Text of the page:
AT&T to do away with unlimited data, offer tethering

iPhone tethering.AT&T will be making some changes to its existing data plans on June 7th, the same date it’s rumored Apple will announce the next iPhone. Unlimited data will be going away, and in its place, AT&T will finally offer tethering.

Here’s what you’re looking at for plans:
– DataPlus. Provides 200 megabytes (MB) of data – for example, enough to send/receive 1,000 emails (no attachments), plus send/receive 150 emails with attachments, plus view 400 Web pages, plus post 50 photos on social media sites, plus watch 20 minutes of streaming video – for just $15 per month.** This plan, which can save customers up to 50 percent off their wireless data charges, is designed for people who primarily like to surf the web, send email and use social networking apps. If customers exceed 200 MB in a monthly billing cycle, they will receive an additional 200 MB of data usage for $15 for use in the cycle. Currently, 65 percent of AT&T smartphone customers use less than 200 MB of data per month on average.

– DataPro. Provides 2 gigabytes (GB) of data – for example, enough to send/receive 10,000 emails (no attachments), plus send/receive 1,500 emails with attachments, plus view 4,000 Web pages, plus post 500 photos to social media sites, plus watch 200 minutes of streaming video – for $25 per month.** Should a customer exceed 2 GB during a billing cycle, they will receive an additional 1 GB of data for $10 for use in the cycle. Currently, 98 percent of AT&T smartphone customers use less than 2 GB of data a month on average.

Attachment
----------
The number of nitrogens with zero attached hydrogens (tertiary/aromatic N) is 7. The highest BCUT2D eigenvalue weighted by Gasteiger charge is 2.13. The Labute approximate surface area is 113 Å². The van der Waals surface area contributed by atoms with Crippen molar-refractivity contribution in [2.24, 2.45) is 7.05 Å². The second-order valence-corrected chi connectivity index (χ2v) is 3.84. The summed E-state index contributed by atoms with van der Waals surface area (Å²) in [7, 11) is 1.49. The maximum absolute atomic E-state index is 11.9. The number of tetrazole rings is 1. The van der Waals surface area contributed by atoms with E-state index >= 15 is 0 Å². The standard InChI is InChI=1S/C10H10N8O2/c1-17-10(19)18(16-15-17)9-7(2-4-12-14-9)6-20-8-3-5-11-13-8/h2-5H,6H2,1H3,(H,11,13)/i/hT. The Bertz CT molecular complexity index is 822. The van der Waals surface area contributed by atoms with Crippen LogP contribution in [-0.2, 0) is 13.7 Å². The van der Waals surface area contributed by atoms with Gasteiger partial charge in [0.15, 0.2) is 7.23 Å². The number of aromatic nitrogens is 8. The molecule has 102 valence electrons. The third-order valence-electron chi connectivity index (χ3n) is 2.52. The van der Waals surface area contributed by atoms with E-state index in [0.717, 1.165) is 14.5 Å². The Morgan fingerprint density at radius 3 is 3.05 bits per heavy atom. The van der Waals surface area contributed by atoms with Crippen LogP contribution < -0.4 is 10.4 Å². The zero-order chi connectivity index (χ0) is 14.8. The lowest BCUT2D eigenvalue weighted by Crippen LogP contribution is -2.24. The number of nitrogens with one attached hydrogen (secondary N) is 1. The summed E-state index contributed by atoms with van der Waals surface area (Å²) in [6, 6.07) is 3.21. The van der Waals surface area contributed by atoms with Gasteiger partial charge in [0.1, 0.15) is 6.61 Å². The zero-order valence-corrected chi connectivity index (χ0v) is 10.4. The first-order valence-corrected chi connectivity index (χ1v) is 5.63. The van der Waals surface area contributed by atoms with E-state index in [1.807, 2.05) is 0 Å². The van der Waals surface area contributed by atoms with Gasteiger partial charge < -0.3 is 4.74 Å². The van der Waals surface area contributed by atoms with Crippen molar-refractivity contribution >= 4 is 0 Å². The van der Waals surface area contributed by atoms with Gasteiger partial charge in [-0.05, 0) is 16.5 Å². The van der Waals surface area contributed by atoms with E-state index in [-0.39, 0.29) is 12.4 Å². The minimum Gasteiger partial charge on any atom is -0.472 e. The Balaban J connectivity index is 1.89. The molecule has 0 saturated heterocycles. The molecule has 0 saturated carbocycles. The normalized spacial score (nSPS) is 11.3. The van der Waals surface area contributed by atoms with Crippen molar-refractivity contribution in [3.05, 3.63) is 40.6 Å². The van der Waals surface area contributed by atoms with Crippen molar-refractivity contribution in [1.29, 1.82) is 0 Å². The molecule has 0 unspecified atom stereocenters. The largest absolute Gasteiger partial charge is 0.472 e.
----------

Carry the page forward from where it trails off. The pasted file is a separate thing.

– Tethering. Smartphone customers – including iPhone customers – who choose the DataPro plan have the option to add tethering for an additional $20 per month. Tethering lets customers use their tethering-enabled smartphones as a modem to provide a broadband connection for laptop computers, netbooks or other computing devices. Tethering for iPhones will be available when Apple releases iPhone OS 4 this summer.

The big thing you might notice in there is that 98 percent of AT&T smartphone customers use less than that 2GB limit, according to AT&T anyway. All in all, the plans seem pretty flexible, but I have a feeling the people who go with tethering will be paying some pretty exorbitant fees for the service. It might be difficult to hit 2GBs of traffic on your smartphone. It’s another matter entirely on your laptop.

  

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